December 29, 2012 — The only thing that Charleston’s Audubon Swamp Garden was missing on our visit was Kermit on the banjo and Dom DeLuise in a boat. Otherwise, it fulfilled quite a few of my expectations. Actually, with the African-American burial ground secreted within its depths, exceeded them.
The Audubon Swamp Garden is about 60 acres of (admittedly tame) swamp and is part of the Magnolia Plantation and Gardens, one of the many plantations-turned-attractions in that area of South Carolina. This particular plantation dates back to 1676 and is still owned by the Drayton family who originally built it.
But we weren’t really there to see the plantation. We wanted to play in the swamp. Unfortunately, to do the swamp thing, we had to pay the entrance fee to the plantation and then a second entrance fee to get swampy. But entrance fees inside of entrance fees was the only downside.
Not that the plantation isn’t cool. We just wanted to see spooky trees in scummy water. We did stick around the plantation proper long enough to watch its miniature horses chomping placidly in the fields, and then to hit up the petting zoo, where enough free-roaming deer, peacocks, sheep, and other creatures accosted us to make us feel like the Disney-est of princesses. There were also cages full of less-friendly animals like bobcats, hawks, and foxes, as well as a small reptile house. But then we were off for greener waters.
The swamp entrance was marked by a large wooden sign bearing the carved image of an alligator getting double-teamed by a pair of white wading birds. It was a promise I really needed the swamp to keep. Not getting to see any alligators in this swamp was just something I did not want to have to admit to you guys.
The entrance to the swamp was barred by a large wooden door with a keypad and flanked by a metal sculpture of swamp critters playing musical instruments. The frog played the fiddle instead of the banjo. Artistic license, I guess.
We entered the key code given to us when we paid admission at the plantation, and the door opened onto a boardwalk that elevated our shoe leather above the thick green surface of the swamp. Below us, the water was viscous and disgusting with algae, duckweed, and decaying detritus, while out of it grew the Spanish-moss-haired cypress and tupelo trees that create that soggy charm of southern swampland.
Incidentally, I did learn while wandering the plantation that Spanish moss is neither Spanish nor a moss, nor is the sickly-looking gray plant at all unhealthy for the trees it adorns. Also, that it’s related to the pineapple. I just fall more in love with that stuff every day.
The swamp was lonesome due to the fact that we were there in late November and about an hour before dusk/closing time. We were warned not to stay there after nightfall. Bad things happen after nightfall, they said. Things rise from the muck after nightfall. Eat your body if you’re lucky. Your soul, if you’re not. Here’s your change, they said. Have a nice day, they said. Restrooms are to the right, they said.
After following the boardwalk for a while, our eyes strain-sore from fruitlessly scouring the surface of the swamp for alligator eye-bumps, the path eventually deposited us onto a dirt trail.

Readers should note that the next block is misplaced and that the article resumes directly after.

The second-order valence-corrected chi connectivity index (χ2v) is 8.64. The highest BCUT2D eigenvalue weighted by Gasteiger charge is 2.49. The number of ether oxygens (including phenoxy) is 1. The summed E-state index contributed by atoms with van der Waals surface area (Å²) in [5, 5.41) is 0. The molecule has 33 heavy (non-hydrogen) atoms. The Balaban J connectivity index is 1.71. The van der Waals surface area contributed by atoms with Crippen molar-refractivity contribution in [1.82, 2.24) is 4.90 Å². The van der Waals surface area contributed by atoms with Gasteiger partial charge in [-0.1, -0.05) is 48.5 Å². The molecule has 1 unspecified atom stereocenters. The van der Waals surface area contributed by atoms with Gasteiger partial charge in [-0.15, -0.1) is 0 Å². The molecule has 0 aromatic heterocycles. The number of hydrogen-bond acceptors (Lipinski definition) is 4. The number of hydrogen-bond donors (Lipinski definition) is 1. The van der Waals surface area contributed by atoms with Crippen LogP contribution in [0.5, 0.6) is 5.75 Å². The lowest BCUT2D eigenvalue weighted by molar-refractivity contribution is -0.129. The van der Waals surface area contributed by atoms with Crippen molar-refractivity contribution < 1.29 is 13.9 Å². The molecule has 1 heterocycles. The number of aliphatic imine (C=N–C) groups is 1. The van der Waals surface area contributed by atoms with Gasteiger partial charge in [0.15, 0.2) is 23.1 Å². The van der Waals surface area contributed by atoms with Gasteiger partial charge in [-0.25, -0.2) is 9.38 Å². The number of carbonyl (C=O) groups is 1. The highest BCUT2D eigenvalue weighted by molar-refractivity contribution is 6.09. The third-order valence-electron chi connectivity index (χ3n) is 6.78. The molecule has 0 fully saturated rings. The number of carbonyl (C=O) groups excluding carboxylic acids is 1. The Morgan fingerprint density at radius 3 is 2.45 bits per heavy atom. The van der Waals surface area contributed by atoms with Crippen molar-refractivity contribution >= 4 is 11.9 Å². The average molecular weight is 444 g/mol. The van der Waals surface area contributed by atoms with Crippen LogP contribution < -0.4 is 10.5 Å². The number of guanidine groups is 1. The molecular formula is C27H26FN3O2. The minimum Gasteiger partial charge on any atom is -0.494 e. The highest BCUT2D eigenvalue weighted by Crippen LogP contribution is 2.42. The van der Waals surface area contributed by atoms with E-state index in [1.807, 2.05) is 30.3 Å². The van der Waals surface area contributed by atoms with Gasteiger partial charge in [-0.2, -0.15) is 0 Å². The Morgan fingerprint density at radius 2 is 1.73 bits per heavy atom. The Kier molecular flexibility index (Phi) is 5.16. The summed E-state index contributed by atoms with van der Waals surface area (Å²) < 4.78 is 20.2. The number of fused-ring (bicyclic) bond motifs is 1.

Which led right to an African-American burial ground.
There wasn’t any information at the site and nothing really online that I could find about it. Obviously, there’s a lot I can assume, this being a plantation and all. The grave stones were scattered around a slight, but shaded clearing. I remember some two dozen of them, each bearing dates that spanned the turn of the 20th century, with some death dates as recent as the 1950s. I assume there were more hidden in the undergrowth and that the older graves weren’t marked.
From there we followed the trail around a large pond, and it was then we saw our first alligator. It was a juvenile, probably four or five feet long, and it was right off the bank, not ten feet away from us. Did I mention the pond wasn’t fenced?
The gator was mostly submerged and surrounded by branches and leaves, and it was just luck that we spotted him. That first pic in this article is me trying to get a shot of him. And that shot is further down.
As exhilarating as it was to find it (more like discovering the species than just spotting a small one in a stocked swamp), we eventually saw another three or four more of the reptiles on our trek around the pond, including one giant beastie sunning himself on one of the wooden ramps jutting from the center of the pond.
Again, no fences, but these guys must’ve been well taken care by the management since none of the wildlife seemed to be going out of its way to avoid the apex predator. And that wildlife, at least as far as we saw, was mostly egrets and herons alternately walking weirdly around the pond and then gliding elegantly across it. Some ducks. And another wooden ramp absolutely boiling with turtles. Now that I list them out, we were probably the tastiest things there.
After looping around the pond, the trail joined back with the boardwalk for a total distance of a mile and a quarter.
All in all, it’s a beautiful preserve, but obviously not the complete swamp experience that at some point I need to do. You know the one, riding around on a fanboat at night surrounded by beady eye-shine while some dude in a sleeveless T-shirt and missing fingers on one hand coaches me on how to avoid the giant pythons that have recently invaded North American swamps while I misinterpret swamp gas as way more interesting things.
And then Dom convinces me to go to Hollywood.
|I still have trouble seeing him in this picture. Don't know how we saw him in real life.|